The biggest question Apple has to answer about the Apple Watch (AAPL)
We already know a lot about the Apple Watch, and will learn a lot more about it on Monday when Apple unveils the final details of the device at its event in San Francisco.
But I think there's only one question Apple needs to answer:
Why should you buy an Apple Watch?
In the days since Apple announced the March 9 event, speculation and theories about the device has gotten pretty wild.
Some think Apple should keep it simple and pitch the Apple Watch as a regular watch that happens to let you change the faces and do a few other tricks.
Some think Apple will say the real value is that the Apple Watch reduces how often you need to pull out your phone to check incoming notifications and messages.
Some think the Apple Watch will usher in a new wave of innovative apps and services, just like the iPhone did.
So far, Apple hasn't given us a clear, concise thesis on why you need to get an Apple Watch. We already know a lot about what the watch will be able to do — give you directions, monitor your heartbeat, send emojis to friends, use Apple Pay — but it's still a mish mash of features without any focus.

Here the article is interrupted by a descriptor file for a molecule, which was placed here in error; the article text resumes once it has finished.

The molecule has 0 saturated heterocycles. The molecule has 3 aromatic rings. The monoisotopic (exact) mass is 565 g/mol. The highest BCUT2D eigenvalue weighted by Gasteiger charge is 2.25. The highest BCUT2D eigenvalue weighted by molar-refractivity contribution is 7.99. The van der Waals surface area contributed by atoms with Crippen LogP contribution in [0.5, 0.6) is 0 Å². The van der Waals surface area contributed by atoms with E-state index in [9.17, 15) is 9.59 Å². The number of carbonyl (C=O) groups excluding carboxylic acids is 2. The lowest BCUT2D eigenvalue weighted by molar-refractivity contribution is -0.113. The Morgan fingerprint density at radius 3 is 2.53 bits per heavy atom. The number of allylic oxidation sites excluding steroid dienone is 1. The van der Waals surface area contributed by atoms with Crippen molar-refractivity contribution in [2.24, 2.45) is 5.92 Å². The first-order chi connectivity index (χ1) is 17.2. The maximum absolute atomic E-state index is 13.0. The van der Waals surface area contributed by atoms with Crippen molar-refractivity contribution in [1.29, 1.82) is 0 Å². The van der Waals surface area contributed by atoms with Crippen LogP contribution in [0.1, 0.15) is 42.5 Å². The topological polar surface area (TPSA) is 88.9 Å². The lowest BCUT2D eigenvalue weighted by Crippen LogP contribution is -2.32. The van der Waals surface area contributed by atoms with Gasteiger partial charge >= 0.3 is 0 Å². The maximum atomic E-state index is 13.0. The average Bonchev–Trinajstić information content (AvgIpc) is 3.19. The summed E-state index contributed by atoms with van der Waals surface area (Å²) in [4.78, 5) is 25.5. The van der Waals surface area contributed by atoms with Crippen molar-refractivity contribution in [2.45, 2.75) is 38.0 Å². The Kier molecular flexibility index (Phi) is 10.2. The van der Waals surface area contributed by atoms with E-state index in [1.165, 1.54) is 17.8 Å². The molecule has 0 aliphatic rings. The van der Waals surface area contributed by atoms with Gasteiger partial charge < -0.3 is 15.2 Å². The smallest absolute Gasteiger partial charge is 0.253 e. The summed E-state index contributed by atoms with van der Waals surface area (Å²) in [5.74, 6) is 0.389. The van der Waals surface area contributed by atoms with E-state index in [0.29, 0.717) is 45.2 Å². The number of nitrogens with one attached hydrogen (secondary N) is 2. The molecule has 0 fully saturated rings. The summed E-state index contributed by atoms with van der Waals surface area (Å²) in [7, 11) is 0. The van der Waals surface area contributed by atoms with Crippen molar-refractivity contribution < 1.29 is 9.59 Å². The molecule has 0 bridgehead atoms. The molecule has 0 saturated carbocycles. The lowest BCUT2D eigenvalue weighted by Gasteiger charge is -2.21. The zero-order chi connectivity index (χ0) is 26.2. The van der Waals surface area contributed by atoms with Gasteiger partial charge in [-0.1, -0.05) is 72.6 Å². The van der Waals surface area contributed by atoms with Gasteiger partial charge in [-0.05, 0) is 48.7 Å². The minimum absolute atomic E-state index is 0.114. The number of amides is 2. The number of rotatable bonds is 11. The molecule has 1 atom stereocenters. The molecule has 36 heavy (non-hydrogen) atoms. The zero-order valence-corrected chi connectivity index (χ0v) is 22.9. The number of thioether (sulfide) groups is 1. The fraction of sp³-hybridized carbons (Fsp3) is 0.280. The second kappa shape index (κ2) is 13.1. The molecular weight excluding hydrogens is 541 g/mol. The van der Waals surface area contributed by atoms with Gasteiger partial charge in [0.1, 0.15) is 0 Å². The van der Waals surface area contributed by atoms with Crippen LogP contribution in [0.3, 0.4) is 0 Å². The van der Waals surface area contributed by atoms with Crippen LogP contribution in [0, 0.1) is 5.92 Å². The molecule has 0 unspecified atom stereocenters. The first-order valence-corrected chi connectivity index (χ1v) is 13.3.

When Apple launched its last two major products, the iPhone and iPad, its rationale for making them was clear:
The iPhone was a phone, internet device, and iPod rolled into one. The iPad had a larger screen than the iPhone, and was designed to be a device in between a MacBook and an iPhone. The iPhone and iPad have since evolved to be much more than that, I'd argue, but the point is that Apple had a clear selling point for each of those devices, something simple the general public could grasp and say, "Oh yeah! It makes sense now."
Based on what Apple has told us about the Apple Watch so far, it's impossible to figure out the key selling point. Is it jewelry? Is it a smartphone replacement? Is it a fitness tracker that happens to tell time?
And, most importantly, why should someone shell out $350, or $1,000, or (if you like gold) $10,000 for a gizmo that seemingly does a lot that the other gizmo you carry around with you all day already does?
Over the last year and a half, several companies have attempted to make a smart watch ahead of Apple's anticipated device. None of them have been a success. Part of that is because most were ugly mini smartphones for your wrist. But it's also because none of the current smart watch makers like Samsung, LG, Pebble, or Motorola have given the world a compelling reason for why you should buy a smart watch.
It'll be interesting to see if Apple can answer the question others couldn't on Monday.